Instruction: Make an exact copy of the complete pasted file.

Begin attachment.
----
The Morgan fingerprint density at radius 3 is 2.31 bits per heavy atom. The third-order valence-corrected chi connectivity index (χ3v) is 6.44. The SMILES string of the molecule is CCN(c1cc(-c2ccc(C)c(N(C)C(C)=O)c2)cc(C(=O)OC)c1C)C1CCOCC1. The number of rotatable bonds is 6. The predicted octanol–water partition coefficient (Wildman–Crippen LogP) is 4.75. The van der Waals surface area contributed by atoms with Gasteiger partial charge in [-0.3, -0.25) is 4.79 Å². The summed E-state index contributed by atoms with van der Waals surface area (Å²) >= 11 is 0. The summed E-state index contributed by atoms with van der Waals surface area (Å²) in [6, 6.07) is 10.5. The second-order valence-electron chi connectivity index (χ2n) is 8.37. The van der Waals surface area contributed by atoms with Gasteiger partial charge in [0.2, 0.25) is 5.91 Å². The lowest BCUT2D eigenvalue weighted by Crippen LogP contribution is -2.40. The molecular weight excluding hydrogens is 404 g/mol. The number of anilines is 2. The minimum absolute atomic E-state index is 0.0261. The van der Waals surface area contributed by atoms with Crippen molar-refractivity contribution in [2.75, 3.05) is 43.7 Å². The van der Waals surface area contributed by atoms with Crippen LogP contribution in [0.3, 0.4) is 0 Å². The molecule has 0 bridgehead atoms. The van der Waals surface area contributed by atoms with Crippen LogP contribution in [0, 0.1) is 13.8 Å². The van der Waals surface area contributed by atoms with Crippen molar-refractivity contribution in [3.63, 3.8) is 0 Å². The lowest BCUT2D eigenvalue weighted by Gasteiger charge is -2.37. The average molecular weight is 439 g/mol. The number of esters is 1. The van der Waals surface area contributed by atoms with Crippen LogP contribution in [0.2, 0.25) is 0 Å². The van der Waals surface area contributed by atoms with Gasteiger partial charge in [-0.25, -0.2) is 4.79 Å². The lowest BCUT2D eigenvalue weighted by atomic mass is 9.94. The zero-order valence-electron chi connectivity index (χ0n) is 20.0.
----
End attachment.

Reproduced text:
The Morgan fingerprint density at radius 3 is 2.31 bits per heavy atom. The third-order valence-corrected chi connectivity index (χ3v) is 6.44. The SMILES string of the molecule is CCN(c1cc(-c2ccc(C)c(N(C)C(C)=O)c2)cc(C(=O)OC)c1C)C1CCOCC1. The number of rotatable bonds is 6. The predicted octanol–water partition coefficient (Wildman–Crippen LogP) is 4.75. The van der Waals surface area contributed by atoms with Gasteiger partial charge in [-0.3, -0.25) is 4.79 Å². The summed E-state index contributed by atoms with van der Waals surface area (Å²) >= 11 is 0. The summed E-state index contributed by atoms with van der Waals surface area (Å²) in [6, 6.07) is 10.5. The second-order valence-electron chi connectivity index (χ2n) is 8.37. The van der Waals surface area contributed by atoms with Gasteiger partial charge in [0.2, 0.25) is 5.91 Å². The lowest BCUT2D eigenvalue weighted by Crippen LogP contribution is -2.40. The molecular weight excluding hydrogens is 404 g/mol. The number of anilines is 2. The minimum absolute atomic E-state index is 0.0261. The van der Waals surface area contributed by atoms with Crippen molar-refractivity contribution in [2.75, 3.05) is 43.7 Å². The van der Waals surface area contributed by atoms with Crippen LogP contribution in [0.3, 0.4) is 0 Å². The molecule has 0 bridgehead atoms. The van der Waals surface area contributed by atoms with Crippen LogP contribution in [0, 0.1) is 13.8 Å². The van der Waals surface area contributed by atoms with Crippen molar-refractivity contribution in [3.63, 3.8) is 0 Å². The lowest BCUT2D eigenvalue weighted by Gasteiger charge is -2.37. The average molecular weight is 439 g/mol. The number of esters is 1. The van der Waals surface area contributed by atoms with Crippen LogP contribution in [0.2, 0.25) is 0 Å². The van der Waals surface area contributed by atoms with Gasteiger partial charge in [-0.25, -0.2) is 4.79 Å². The lowest BCUT2D eigenvalue weighted by atomic mass is 9.94. The zero-order valence-electron chi connectivity index (χ0n) is 20.0.